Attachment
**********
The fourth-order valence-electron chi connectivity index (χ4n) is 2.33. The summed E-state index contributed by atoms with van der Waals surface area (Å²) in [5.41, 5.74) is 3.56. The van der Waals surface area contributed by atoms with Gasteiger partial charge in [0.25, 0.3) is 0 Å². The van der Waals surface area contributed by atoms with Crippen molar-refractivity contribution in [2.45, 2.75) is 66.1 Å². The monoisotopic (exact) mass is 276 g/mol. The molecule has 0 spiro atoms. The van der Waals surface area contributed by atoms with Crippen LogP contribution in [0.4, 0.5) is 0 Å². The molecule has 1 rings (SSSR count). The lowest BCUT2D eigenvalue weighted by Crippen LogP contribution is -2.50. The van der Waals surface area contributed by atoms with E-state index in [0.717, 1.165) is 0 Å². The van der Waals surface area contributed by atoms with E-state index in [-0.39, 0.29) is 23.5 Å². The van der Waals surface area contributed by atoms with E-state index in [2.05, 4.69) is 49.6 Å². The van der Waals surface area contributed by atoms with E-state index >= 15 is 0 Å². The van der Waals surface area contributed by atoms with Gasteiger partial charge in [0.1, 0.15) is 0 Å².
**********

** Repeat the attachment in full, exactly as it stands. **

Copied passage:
The fourth-order valence-electron chi connectivity index (χ4n) is 2.33. The summed E-state index contributed by atoms with van der Waals surface area (Å²) in [5.41, 5.74) is 3.56. The van der Waals surface area contributed by atoms with Gasteiger partial charge in [0.25, 0.3) is 0 Å². The van der Waals surface area contributed by atoms with Crippen molar-refractivity contribution in [2.45, 2.75) is 66.1 Å². The monoisotopic (exact) mass is 276 g/mol. The molecule has 0 spiro atoms. The van der Waals surface area contributed by atoms with Crippen LogP contribution in [0.4, 0.5) is 0 Å². The molecule has 1 rings (SSSR count). The lowest BCUT2D eigenvalue weighted by Crippen LogP contribution is -2.50. The van der Waals surface area contributed by atoms with E-state index in [0.717, 1.165) is 0 Å². The van der Waals surface area contributed by atoms with E-state index in [-0.39, 0.29) is 23.5 Å². The van der Waals surface area contributed by atoms with E-state index in [2.05, 4.69) is 49.6 Å². The van der Waals surface area contributed by atoms with E-state index >= 15 is 0 Å². The van der Waals surface area contributed by atoms with Gasteiger partial charge in [0.1, 0.15) is 0 Å².